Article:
Example ROM Implementation
This chapter describes the procedure for building Caldera(tm) DR-DOS(tm) in ROM for a particular hardware configuration. This example is based on the hardware configuration defined as Type 4 in the RDISKIO.ASM file. The purpose of this example is to illustrate the procedure for building a ROM-based system, rather than to explain exactly how you build a ROM system on every possible hardware configuration.
Structure of the ROM
ROM structure In the Sample Implementation
For this sample implementation two 512 Kbit PROMs (for example, Intel 27512) are required, giving a total of 128 Kbytes of ROM. The ROM starts at paragraph address E000H and ends at paragraph address 0FFFFH. The first 96 Kbytes of ROM contain DR-DOS and the last 32 Kbytes are the computer,s ROM BIOS. This is illustrated below.
The files for DR-DOS are the BOOTSTRAP program ROMINIT.BIN, the DR-DOS kernel, the DOS BIOS, and the COMMAND.COM interpreter. There is also room for CONFIG.SYS and AUTOEXEC.BAT files to initially configure the system.
The procedure generates a ROM version of DR-DOS suitable for inserting into an IBM-compatible computer with single or dual floppy drives, hard disks and an 8-bit data bus.
The ROMs generated as described in this procedure replace all ROMs in the target hardware between E0000H and FFFFFH. The ROM BIOS and DR-DOS kernel are executed from ROM. The ROM also appears to the system as a READ ONLY disk containing the following files:
Standard DR-DOS command processor.
Standard DR-DOS kernel.
DOS BIOS including resident ROMDISK device driver. Note that the file ROMBIO.COM is renamed to IBMBIO.COM by a command in the control file. This is done for reasons of compatibility.
Copy of target system ROM BIOS. Note that this file is not supplied by Caldera.
Bootstrap software for a ROM-based version of DR-DOS executing from ROM.
The file CONTROL in this implementation includes the lines:
The switch =8000 forces the file ROMBIOS.BIN to be positioned at byte offset 8000H in the second ROM image. This is paragraph 0F800H in the computerís memory space. Note that this offset reflects the use of 64K chips. If you have an implementation that uses 128K chips, there is a single ROM image, and the byte offset is 18000H, generated by the lines:
Example Procedure for Type 4 Hardware
Example of Building DR-DOS in ROM
This section details an example procedure to build DR-DOS in ROM for Type 4 hardware. The resultant ROM structure is as described in the previous section. The example assumes the default drive is C:.
1. Copy the contents of the DR-DOS ROMing SDK to the hard disk.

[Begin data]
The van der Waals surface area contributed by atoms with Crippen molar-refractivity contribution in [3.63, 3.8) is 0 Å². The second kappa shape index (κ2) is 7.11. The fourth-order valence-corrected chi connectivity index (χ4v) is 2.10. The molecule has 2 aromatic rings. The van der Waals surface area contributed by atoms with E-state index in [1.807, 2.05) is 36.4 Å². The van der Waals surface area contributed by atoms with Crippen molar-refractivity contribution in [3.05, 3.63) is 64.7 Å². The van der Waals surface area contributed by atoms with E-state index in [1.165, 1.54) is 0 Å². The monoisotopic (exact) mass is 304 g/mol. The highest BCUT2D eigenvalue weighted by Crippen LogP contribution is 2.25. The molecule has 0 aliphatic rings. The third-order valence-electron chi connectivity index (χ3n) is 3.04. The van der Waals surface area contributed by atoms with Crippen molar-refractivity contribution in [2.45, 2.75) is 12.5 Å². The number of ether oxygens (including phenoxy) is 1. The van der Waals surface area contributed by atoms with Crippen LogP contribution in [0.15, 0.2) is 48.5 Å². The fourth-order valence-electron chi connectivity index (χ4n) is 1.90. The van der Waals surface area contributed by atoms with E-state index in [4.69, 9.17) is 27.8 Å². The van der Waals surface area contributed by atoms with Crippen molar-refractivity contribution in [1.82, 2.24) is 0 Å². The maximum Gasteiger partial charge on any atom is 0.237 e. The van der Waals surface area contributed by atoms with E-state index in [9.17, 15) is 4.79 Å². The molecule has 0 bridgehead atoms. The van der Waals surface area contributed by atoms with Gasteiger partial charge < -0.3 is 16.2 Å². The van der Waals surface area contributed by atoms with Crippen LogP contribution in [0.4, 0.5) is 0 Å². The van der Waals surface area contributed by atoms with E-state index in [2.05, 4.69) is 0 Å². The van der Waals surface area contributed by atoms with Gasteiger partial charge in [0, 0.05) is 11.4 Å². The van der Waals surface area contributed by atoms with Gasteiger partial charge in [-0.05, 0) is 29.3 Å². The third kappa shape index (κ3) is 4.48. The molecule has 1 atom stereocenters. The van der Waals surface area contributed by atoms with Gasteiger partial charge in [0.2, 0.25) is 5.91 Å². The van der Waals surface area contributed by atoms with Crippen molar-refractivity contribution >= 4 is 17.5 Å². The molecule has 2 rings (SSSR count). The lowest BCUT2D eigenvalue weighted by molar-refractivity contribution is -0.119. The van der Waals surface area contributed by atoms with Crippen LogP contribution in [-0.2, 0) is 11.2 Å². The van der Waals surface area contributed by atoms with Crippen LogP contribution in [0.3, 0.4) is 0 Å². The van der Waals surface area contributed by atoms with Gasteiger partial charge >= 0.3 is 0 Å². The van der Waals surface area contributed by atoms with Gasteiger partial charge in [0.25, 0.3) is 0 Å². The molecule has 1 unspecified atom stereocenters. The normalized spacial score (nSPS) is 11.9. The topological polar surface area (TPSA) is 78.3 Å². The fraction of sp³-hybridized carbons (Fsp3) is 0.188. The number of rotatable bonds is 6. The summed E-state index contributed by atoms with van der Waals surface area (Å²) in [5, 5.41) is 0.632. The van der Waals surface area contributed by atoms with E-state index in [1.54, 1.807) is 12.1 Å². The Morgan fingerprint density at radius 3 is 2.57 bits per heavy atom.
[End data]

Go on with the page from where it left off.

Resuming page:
C:\>XCOPY D:\OEM\SDKS\ROMMING *.* C:\ /SE
There is now a \OEM\SDKS\ROMMING subdirectory.
2. Change to the ROMMING subdirectory.
3. Execute the MAKEROM.BAT file by using the command MAKEROM n, where n is the hardware type. In this example procedure you therefore issue the command:
MAKEROM.BAT builds the following files from source:
A loadable version of the ROMDISK device driver for debugging.
DOS BIOS incorporating the ROMDISK device driver.
ROM initialization code.
4. Copy the files IBMDOS.COM and COMMAND.COM from the DRDOS directory into the ROMMING subdirectory.
5. In this example implementation, the DR-DOS ROMs replace the target systemís ROM BIOS. Therefore, a copy of the target ROM BIOS must be copied from paragraph address F800H into the file ROMBIOS.BIN. This is accomplished by using the DOS debugger SID.EXE. The values XXXX and YYYY in the following example session will vary between systems:
This creates a 32768 byte file ROMBIOS.BIN in the current ROMMING directory.
Note: The file ROMBIO.COM is read into memory first, in order to force the SID debugger to allocate a memory buffer and to allow the ROMBIOS.BIN file to be written without error.
6. Construct the ROM image files by starting the ROMDISK.EXE utility.
ROMDISK.EXE reads the names and locations of the files to be placed in ROM from a control file. The file CONTROL has been supplied for this purpose, but it assumes that all the necessary files are in the current subdirectory.
To start the ROMDISK utility, enter:
You will see the following screen displayed:
ROMDISK R1.7 Romdisk creation utility
Copyright (c) 1988,1989 Caldera, Inc. All rights reserved.
IMG SEQ TOT Address Size Fixadd Pointer Pathname
0 1 0 00000000 00000000 00000000 00000000 Header
0 1 0 00000020 00000000 00000000 00000000 Label:-"ROM DISK ď
0 1 1 00000060 00000147 00000000 00000000 ROMINIT.BIN
0 1 1 000001D0 000099D9 00000000 00000000 IBMDOS.COM
0 1 1 00009BD0 00005540 00000000 00000000 IBMBIO.COM
0 1 2 0000F130 00000ED0 00000000 00000000 COMMAND.COM
1 2 2 00000020 00007D50 00000000 00000ED0 COMMAND.COM
1 1 0 00007D90 00000250 00008000 00000000 Filler
1 1 1 00008000 00008000 00000000 00000000 ROMBIOS.BIN
Output file(s) generated will be binary.
OK to continue ? (Y/N):
In this sample implementation, the address of ROMBIOS.BIN will be 8000H.
Note: The file sizes shown in this example may not match those in your particular implementation.
In response to the prompt:
OK to continue ? (Y/N):
The ROMDISK utility creates two ROM images. These are called PROM0000.BIN and PROM0001.BIN.
Now generating Low ROM: PROM0000.BIN
Now generating Low ROM: PROM0001.BIN
The binary ROM image files will now be present in the ROMMING subdirectory, and can be downloaded to a PROM programmer and used to blow two 27512 64Kbyte PROMS.